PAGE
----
Watch what happens next.

Take these steps and keep a close eye on your outcomes. You may be surprised at how cheerfully your congregation responds and by the increase in funding your ministry receives when you empower their generosity.

White paper: How to Create a Sustainable Ministry

Our white paper, Electronic Giving’s Role in Creating a Sustainable Ministry, has tips about creating a successful fundraising strategy for church leaders who want to help their congregations give cheerfully.

[Download Now]

—————

At Vanco, we’re committed to making a difference for our clients, and those they serve. We strive to listen, be helpful, earn trust and deliver what’s needed in accordance with the values that define us. If you have questions or would like to learn more about Give+,  visit vancopayments.com/giveplus-um,  or call us at 800-675-7430.

 

The United Methodist Connection at Work

EZRA Connection

We each serve a role in the life of our local church.  Every role is important.  We are thankful for each member and visitor – new or old – who contributes to the life and vitality of the church.

Parts of the work of the church require organization.  We work hard to keep up with membership, organizations, activities and functions of the church.  However it is done, organization of our information is a vital part of the ministry of administration.  That is why GCFA developed Ezra, the official database of The United Methodist Church, and provides access to the United Methodist connection with information contained in Ezra.  (Par. 807.16)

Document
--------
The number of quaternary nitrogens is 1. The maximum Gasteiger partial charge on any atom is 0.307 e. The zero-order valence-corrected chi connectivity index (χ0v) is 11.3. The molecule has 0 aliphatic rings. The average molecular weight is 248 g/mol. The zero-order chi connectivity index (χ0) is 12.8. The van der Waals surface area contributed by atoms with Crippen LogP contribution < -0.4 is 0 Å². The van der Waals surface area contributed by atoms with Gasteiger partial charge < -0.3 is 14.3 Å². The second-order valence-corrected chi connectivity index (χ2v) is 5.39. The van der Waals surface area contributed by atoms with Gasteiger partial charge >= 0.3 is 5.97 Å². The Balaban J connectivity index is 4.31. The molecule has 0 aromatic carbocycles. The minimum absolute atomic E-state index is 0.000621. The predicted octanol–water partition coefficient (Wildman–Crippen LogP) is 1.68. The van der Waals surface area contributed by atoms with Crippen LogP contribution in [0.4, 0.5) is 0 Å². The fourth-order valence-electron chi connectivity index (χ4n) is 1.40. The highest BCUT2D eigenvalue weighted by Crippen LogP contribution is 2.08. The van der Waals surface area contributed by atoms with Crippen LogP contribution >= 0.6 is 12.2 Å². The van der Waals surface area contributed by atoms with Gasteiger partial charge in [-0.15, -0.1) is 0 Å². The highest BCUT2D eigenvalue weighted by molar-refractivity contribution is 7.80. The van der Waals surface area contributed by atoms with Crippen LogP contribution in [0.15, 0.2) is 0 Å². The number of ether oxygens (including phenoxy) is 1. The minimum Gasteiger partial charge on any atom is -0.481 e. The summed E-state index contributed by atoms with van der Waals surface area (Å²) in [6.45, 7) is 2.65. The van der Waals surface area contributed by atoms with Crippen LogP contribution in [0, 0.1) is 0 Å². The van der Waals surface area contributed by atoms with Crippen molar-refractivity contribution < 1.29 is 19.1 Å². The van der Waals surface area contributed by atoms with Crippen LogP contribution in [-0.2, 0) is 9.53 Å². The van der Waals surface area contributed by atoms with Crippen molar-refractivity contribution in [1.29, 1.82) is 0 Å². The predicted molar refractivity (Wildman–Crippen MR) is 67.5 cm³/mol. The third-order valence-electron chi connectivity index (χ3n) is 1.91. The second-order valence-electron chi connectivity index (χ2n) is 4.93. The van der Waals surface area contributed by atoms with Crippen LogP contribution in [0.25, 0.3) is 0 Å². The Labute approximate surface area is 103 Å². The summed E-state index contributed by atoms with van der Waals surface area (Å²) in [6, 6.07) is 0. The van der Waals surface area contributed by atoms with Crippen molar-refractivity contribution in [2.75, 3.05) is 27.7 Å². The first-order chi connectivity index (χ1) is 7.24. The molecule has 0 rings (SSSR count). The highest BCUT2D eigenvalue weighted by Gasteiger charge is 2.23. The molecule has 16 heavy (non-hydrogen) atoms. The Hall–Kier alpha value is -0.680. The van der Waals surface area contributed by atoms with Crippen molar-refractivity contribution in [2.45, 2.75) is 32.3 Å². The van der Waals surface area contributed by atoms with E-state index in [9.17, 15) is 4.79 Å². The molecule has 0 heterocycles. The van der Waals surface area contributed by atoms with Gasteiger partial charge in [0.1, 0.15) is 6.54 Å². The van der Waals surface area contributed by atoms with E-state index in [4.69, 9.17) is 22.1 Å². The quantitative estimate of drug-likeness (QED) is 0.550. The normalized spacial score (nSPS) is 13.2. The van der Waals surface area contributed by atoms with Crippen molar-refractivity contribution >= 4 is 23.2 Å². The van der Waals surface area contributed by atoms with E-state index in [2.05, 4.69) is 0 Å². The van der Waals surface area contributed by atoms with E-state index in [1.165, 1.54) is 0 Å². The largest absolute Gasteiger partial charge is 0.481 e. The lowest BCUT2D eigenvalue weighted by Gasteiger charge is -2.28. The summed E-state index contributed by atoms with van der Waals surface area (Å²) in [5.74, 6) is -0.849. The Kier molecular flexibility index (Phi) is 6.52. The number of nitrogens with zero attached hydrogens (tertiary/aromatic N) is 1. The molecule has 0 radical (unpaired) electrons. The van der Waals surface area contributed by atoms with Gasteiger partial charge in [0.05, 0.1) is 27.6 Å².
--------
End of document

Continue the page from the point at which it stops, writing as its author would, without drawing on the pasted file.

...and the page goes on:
EZRA

Ezra is the dynamic, one-stop location for United Methodist data.  It is a robust, interactive, and cost-effective data solution that uses web-based technology to be available in real time.

As an example of its use, the East Ohio conference has used Ezra since 2009. The conference uses the churches, people, leadership and statistics module in the life of its eleven offices.  It has helped to cut down on multiple reporting of changes in vital personal information and allows for the reporting of church data electronically. Submission of data doesn’t involve formatting a spreadsheet!  A local church dashboard allows congregations to input their own leadership information.

For the East Ohio conference, Ezra is the centralized, interactive database accessed from any location at any time via an internet connection helping East Ohio to be more organized from the conference office to the district offices to each member or visitor of a local church.  Work efficiencies are realized and more resources are available to do more ministry at all levels of the conference.